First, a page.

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September 4, 1992


The opinion of the court was delivered by: EUGENE H. NICKERSON

 NICKERSON, District Judge:

 Plaintiff Ija Wilson brought this action against the City of New York, the New York City Police Department, and Police Officer Joseph Clifford pursuant to 42 U.S.C. §§ 1983, 1985 and 1986, seeking compensatory and punitive damages for false arrest, use of excessive force, and malicious prosecution. Defendants move for summary judgment.


 For purposes of this motion the court treats as true the sworn deposition testimony of plaintiff and resolves all ambiguities and draws all reasonable inferences in her favor. Montana v. First Federal Savings & Loan Assoc., 869 F.2d 100, 103 (2d Cir. 1989).

 Plaintiff is a 52 year old woman, slightly over five feet tall with a hunchback. She lives in an attached house on Cherry Avenue in Flushing, New York, which has a driveway immediately adjacent to that of her neighbor.

 On November 19, 1989 plaintiff's friend Inna Solomone drove to plaintiff's house to visit, and parked her car in the street across the entrance to the driveway. The car partially blocked the driveway of plaintiff's neighbor, but with his consent.

 Another of plaintiff's neighbors, Mr. Gandi, came to plaintiff's house to tell her that he had called the police to complain that a car was blocking his own driveway. He wished to warn plaintiff that the police "in their enthusiasm" might ticket the car of plaintiff's friend.

 Defendant Joseph Clifford and his partner, Officer James Duckham, responded to the complaint of a blocked driveway on Cherry Avenue and parked their car approximately 20 feet from plaintiff's house. Officer Clifford began issuing a summons to a car parked there.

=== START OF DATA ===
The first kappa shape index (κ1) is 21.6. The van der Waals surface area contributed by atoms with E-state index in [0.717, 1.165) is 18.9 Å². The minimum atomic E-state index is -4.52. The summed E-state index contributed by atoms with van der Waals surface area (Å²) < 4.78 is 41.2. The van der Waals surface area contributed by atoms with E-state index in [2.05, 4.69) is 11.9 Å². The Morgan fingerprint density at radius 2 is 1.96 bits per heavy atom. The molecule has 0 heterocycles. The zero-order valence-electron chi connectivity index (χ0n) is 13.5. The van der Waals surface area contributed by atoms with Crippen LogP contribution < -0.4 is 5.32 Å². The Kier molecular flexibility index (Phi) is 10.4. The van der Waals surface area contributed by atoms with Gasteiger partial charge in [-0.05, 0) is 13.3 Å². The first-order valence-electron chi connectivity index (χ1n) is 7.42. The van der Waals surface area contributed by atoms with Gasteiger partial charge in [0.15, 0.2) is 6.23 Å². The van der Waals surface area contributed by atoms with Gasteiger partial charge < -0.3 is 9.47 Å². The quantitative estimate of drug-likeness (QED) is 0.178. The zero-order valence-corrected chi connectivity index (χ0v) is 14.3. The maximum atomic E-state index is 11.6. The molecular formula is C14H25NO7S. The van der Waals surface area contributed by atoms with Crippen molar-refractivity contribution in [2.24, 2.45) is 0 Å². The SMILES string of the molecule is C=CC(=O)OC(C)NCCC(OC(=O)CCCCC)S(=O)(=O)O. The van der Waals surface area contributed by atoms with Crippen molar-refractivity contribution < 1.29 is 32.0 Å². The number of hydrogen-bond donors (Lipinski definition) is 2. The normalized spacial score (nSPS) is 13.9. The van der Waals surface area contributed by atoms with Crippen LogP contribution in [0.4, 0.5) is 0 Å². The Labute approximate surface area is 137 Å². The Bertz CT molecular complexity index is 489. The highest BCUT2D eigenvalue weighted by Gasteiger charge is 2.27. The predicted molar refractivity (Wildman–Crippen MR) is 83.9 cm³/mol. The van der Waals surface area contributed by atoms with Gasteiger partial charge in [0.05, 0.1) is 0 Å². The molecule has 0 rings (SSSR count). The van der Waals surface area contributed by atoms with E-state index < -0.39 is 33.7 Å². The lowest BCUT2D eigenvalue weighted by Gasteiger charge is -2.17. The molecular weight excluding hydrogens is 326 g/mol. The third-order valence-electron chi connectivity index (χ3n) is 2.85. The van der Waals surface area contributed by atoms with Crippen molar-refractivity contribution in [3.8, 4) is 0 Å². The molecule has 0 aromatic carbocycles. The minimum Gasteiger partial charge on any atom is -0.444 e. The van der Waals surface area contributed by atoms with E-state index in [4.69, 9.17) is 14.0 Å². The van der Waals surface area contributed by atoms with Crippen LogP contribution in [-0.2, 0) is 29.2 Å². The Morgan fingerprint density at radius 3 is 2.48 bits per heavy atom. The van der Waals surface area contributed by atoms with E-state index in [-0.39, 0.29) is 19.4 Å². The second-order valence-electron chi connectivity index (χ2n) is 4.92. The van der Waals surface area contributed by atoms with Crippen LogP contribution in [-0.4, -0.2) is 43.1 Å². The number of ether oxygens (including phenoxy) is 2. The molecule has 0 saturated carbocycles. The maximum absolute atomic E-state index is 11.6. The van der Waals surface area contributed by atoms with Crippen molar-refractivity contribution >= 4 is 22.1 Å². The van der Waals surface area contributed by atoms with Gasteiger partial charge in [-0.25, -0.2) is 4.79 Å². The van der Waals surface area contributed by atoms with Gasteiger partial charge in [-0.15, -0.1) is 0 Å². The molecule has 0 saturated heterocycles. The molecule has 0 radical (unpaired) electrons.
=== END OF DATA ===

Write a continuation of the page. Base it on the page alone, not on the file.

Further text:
Plaintiff, accompanied by Solomone, approached the patrol car, bent over toward Clifford, pointed toward Solomone's car, and explained that it belonged to her friend who had parked in front of her driveway with her permission.

 According to plaintiff, Clifford did not respond. Plaintiff repeated her explanation. After a pause, Clifford told her that it was against the law to park in front of a driveway. Plaintiff informed Clifford that that law had been lifted several years earlier. Plaintiff's tone was, according to Solomone, "very cutesy, cute, very polite" and "very apologetic. Clifford took offense and asked plaintiff whether she was trying to teach him the law.

 Plaintiff grew frustrated and annoyed. She told him she was not trying to argue with him. She merely wanted to "talk to him" and "inform him about something," but he was "on some kind of ego trip."

 According to Clifford, plaintiff said "you [expletive deleted]--you better not give this car a ticket."

 Solomone, not wanting to create any problems, announced that she would move her car and walked towards it. Concerned that Solomone would not find a spot nearby and would have to walk back to the house alone at night, plaintiff walked toward her and yelled to her not to move the car. Plaintiff admits that as she walked away from Clifford, she muttered an obscenity.

 Solomone got into her car, and as she pulled away Clifford approached her and said he "could arrest" plaintiff for "pulling the law on me" and using obscenities. Solomone then drove away.

 As plaintiff walked back to her house, Clifford yelled after her that she could get arrested for what she had done. According to Clifford, plaintiff turned around, made an obscene gesture, and shouted additional obscenities. Clifford also says in his affidavit that at this point he told plaintiff she was under arrest, and that by this point "a crowd of approximately 5 or 6 people gathered nearby."

 Plaintiff then entered her house and told her husband that "the cops are outside." Her husband, a black Jamaican-American, walked outside the house. Fearful and "panicked" that her husband "was taking a chance walking out there" with the police, plaintiff followed him.

 Plaintiff's husband asked the police officers what had happened. Clifford got out of the car, pointed to plaintiff, and said she had been very rude. Plaintiff's husband identified the woman as his wife, and asked plaintiff to tell him what happened. While relating what had happened, plaintiff repeated the obscenity she had stated when she had walked away from Clifford's car. At that point, Clifford announced "that's it" and said that he was going to "teach her a lesson."

 Clifford does not mention this conversation in his affidavit. He says that he tried to arrest her immediately after she reappeared outside.

 When Clifford went to arrest plaintiff, Clifford's partner Officer Duckham said "you can't be serious." But Clifford reached toward plaintiff and grabbed her sweater. She panicked and started running up the stairs to her house. Clifford ran after ...

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